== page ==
The more natural a lure appears in the water, the better the chance a big bass will strike. One of the most natural of all presentations is the technique of dead-sticking, which can be used in both shallow and deep water.
In either situation, the presentation is the same: Cast, then leave your lure alone. In water less than 10 feet deep, this may mean letting your lure lie absolutely motionless on the bottom for two or three minutes before you reel in and cast again.
“Dead-sticking works because the lure looks natural and also because spawning bass are very territorial and can’t stand having an intruder remain that long around a bed,” explains Art Berry, a San DiegoÂ¿Â¿Â¿based guide who has used dead-sticking to land bass over 15 pounds.
For shallow water, Berry prefers a 4- to 5-inch plastic centipede or lizard, rigged weightless on a 2/0 hook and 6-pound-test line. On occasion, he also tries a drop-shot, using a 1/16-ounce sinker and putting the lizard 4 inches above the weight. When he sees a bass over 10 pounds, Berry throws a larger shad- or trout-pattern sinking swim bait and lets it sit in the nest. He then may wait 15 to 20 minutes or longer. “The worst mistake you can make with any bedding bass is to chase it after you’ve spooked it from the bed,” Berry says. “In a few minutes that bass will return, and if your lure is still there, the fish will eventually pick it up to move it.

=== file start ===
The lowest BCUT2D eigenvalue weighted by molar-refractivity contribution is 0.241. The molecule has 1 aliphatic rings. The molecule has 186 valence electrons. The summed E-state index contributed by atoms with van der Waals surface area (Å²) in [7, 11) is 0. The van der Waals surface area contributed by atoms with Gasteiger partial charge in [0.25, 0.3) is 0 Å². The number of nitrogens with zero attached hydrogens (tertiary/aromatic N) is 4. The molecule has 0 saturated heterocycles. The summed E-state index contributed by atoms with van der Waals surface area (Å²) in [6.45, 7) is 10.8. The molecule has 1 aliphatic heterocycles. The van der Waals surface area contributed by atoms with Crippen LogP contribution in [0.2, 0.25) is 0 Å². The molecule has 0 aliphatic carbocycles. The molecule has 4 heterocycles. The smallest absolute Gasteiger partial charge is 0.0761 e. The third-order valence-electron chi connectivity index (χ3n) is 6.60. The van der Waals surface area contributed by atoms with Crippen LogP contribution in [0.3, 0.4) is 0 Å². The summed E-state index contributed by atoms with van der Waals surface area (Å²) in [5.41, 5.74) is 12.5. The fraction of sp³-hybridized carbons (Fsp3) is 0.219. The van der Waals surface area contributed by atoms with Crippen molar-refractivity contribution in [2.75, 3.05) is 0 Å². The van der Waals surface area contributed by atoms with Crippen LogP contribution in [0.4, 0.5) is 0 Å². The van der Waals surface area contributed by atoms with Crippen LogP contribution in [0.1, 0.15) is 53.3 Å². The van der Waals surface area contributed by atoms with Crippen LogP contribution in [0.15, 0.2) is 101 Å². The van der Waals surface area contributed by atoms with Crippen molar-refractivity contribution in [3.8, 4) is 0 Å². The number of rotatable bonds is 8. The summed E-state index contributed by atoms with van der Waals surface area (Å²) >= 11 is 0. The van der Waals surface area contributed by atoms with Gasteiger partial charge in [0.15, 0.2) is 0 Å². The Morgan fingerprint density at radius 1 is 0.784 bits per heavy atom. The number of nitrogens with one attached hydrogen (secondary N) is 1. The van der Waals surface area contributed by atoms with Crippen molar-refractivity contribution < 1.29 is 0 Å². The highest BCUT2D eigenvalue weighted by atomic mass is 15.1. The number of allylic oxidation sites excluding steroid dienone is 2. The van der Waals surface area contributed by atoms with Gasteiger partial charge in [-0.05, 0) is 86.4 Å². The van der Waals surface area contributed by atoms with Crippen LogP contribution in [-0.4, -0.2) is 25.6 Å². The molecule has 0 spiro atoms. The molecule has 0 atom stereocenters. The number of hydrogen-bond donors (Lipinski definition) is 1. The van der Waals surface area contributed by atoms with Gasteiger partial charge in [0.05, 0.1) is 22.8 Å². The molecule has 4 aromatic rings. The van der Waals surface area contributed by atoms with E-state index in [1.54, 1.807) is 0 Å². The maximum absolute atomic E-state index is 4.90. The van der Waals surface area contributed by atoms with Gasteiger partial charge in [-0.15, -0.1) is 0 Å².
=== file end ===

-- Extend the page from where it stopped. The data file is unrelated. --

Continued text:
“The key is being patient and not moving your lure at all. Don’t shake it, hop it, or crawl it. You may not even be able to see the bass or its bed, so you have to watch your line. Most of the time you won’t feel the pickup, either.”
Dead-sticking in deep water is done with a 10- or 12-inch floating swim bait. The technique is to make a long cast to the outside edges of points or over submerged cover and simply let the lure drift quietly on the surface.
“Your bait may float 40 minutes,” Berry says, “then all of a sudden it disappears in a huge strike. Big bass can’t resist the chance at such an easy meal.”